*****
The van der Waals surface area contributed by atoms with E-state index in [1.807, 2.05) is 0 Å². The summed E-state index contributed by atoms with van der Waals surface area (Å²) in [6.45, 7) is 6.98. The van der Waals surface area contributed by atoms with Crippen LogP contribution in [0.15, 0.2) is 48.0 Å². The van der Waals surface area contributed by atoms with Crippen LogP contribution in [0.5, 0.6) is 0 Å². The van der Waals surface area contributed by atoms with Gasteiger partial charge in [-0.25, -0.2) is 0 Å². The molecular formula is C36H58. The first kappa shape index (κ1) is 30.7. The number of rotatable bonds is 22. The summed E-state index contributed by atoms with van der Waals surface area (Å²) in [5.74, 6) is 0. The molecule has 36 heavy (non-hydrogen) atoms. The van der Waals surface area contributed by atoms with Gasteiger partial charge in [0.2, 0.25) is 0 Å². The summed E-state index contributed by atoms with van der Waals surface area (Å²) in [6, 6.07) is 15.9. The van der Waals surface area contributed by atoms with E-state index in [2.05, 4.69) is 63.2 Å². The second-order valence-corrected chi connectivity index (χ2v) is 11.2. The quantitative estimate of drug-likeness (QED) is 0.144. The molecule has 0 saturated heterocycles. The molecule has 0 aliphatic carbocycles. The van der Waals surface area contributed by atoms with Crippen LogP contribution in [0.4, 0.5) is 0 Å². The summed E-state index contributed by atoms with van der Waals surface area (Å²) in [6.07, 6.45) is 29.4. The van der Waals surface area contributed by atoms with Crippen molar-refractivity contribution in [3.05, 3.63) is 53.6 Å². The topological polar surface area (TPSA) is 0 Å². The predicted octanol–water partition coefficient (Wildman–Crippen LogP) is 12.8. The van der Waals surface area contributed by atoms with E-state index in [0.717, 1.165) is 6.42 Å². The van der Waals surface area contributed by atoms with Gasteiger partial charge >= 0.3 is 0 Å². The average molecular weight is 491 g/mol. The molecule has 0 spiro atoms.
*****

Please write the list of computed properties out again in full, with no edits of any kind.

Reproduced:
The van der Waals surface area contributed by atoms with E-state index in [1.807, 2.05) is 0 Å². The summed E-state index contributed by atoms with van der Waals surface area (Å²) in [6.45, 7) is 6.98. The van der Waals surface area contributed by atoms with Crippen LogP contribution in [0.15, 0.2) is 48.0 Å². The van der Waals surface area contributed by atoms with Crippen LogP contribution in [0.5, 0.6) is 0 Å². The van der Waals surface area contributed by atoms with Gasteiger partial charge in [-0.25, -0.2) is 0 Å². The molecular formula is C36H58. The first kappa shape index (κ1) is 30.7. The number of rotatable bonds is 22. The summed E-state index contributed by atoms with van der Waals surface area (Å²) in [5.74, 6) is 0. The molecule has 36 heavy (non-hydrogen) atoms. The van der Waals surface area contributed by atoms with Gasteiger partial charge in [0.2, 0.25) is 0 Å². The summed E-state index contributed by atoms with van der Waals surface area (Å²) in [6, 6.07) is 15.9. The van der Waals surface area contributed by atoms with E-state index in [2.05, 4.69) is 63.2 Å². The second-order valence-corrected chi connectivity index (χ2v) is 11.2. The quantitative estimate of drug-likeness (QED) is 0.144. The molecule has 0 saturated heterocycles. The molecule has 0 aliphatic carbocycles. The van der Waals surface area contributed by atoms with Crippen LogP contribution in [0.4, 0.5) is 0 Å². The summed E-state index contributed by atoms with van der Waals surface area (Å²) in [6.07, 6.45) is 29.4. The van der Waals surface area contributed by atoms with Crippen molar-refractivity contribution in [3.05, 3.63) is 53.6 Å². The topological polar surface area (TPSA) is 0 Å². The predicted octanol–water partition coefficient (Wildman–Crippen LogP) is 12.8. The van der Waals surface area contributed by atoms with E-state index in [0.717, 1.165) is 6.42 Å². The van der Waals surface area contributed by atoms with Gasteiger partial charge >= 0.3 is 0 Å². The average molecular weight is 491 g/mol. The molecule has 0 spiro atoms.